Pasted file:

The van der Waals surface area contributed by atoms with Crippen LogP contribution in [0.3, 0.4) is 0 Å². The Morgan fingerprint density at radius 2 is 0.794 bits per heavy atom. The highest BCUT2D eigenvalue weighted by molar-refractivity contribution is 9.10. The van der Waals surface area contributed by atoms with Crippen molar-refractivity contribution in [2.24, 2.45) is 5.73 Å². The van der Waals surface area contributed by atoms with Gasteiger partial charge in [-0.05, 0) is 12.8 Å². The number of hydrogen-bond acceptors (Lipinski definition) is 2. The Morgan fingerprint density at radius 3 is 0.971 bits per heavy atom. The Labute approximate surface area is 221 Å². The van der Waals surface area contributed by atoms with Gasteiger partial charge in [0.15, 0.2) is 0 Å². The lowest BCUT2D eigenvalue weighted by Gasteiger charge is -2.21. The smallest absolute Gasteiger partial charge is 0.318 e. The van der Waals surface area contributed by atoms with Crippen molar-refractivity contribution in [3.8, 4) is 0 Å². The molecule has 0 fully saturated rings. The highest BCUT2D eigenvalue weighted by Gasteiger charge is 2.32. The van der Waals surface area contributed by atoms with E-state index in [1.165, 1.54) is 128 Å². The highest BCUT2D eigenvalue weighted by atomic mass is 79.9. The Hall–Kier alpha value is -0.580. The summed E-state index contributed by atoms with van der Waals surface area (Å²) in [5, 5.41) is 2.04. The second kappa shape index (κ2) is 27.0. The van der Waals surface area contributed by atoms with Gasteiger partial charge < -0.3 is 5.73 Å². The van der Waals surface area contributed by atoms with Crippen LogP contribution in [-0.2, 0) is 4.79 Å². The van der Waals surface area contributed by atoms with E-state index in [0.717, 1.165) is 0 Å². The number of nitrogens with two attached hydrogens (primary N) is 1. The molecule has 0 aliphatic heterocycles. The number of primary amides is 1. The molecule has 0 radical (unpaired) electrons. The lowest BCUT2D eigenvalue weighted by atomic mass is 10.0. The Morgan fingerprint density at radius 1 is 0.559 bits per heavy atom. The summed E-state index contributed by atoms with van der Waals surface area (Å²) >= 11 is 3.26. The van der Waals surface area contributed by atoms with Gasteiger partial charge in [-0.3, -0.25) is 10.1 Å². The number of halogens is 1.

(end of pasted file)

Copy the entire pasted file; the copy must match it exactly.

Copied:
The van der Waals surface area contributed by atoms with Crippen LogP contribution in [0.3, 0.4) is 0 Å². The Morgan fingerprint density at radius 2 is 0.794 bits per heavy atom. The highest BCUT2D eigenvalue weighted by molar-refractivity contribution is 9.10. The van der Waals surface area contributed by atoms with Crippen molar-refractivity contribution in [2.24, 2.45) is 5.73 Å². The van der Waals surface area contributed by atoms with Gasteiger partial charge in [-0.05, 0) is 12.8 Å². The number of hydrogen-bond acceptors (Lipinski definition) is 2. The Morgan fingerprint density at radius 3 is 0.971 bits per heavy atom. The Labute approximate surface area is 221 Å². The van der Waals surface area contributed by atoms with Gasteiger partial charge in [0.15, 0.2) is 0 Å². The lowest BCUT2D eigenvalue weighted by Gasteiger charge is -2.21. The smallest absolute Gasteiger partial charge is 0.318 e. The van der Waals surface area contributed by atoms with Crippen molar-refractivity contribution in [3.8, 4) is 0 Å². The molecule has 0 fully saturated rings. The highest BCUT2D eigenvalue weighted by Gasteiger charge is 2.32. The van der Waals surface area contributed by atoms with E-state index in [1.165, 1.54) is 128 Å². The highest BCUT2D eigenvalue weighted by atomic mass is 79.9. The Hall–Kier alpha value is -0.580. The summed E-state index contributed by atoms with van der Waals surface area (Å²) in [5, 5.41) is 2.04. The second kappa shape index (κ2) is 27.0. The van der Waals surface area contributed by atoms with Gasteiger partial charge < -0.3 is 5.73 Å². The van der Waals surface area contributed by atoms with Crippen LogP contribution in [-0.2, 0) is 4.79 Å². The van der Waals surface area contributed by atoms with E-state index in [0.717, 1.165) is 0 Å². The number of nitrogens with two attached hydrogens (primary N) is 1. The molecule has 0 aliphatic heterocycles. The number of primary amides is 1. The molecule has 0 radical (unpaired) electrons. The lowest BCUT2D eigenvalue weighted by atomic mass is 10.0. The Morgan fingerprint density at radius 1 is 0.559 bits per heavy atom. The summed E-state index contributed by atoms with van der Waals surface area (Å²) >= 11 is 3.26. The van der Waals surface area contributed by atoms with Gasteiger partial charge in [-0.3, -0.25) is 10.1 Å². The number of halogens is 1.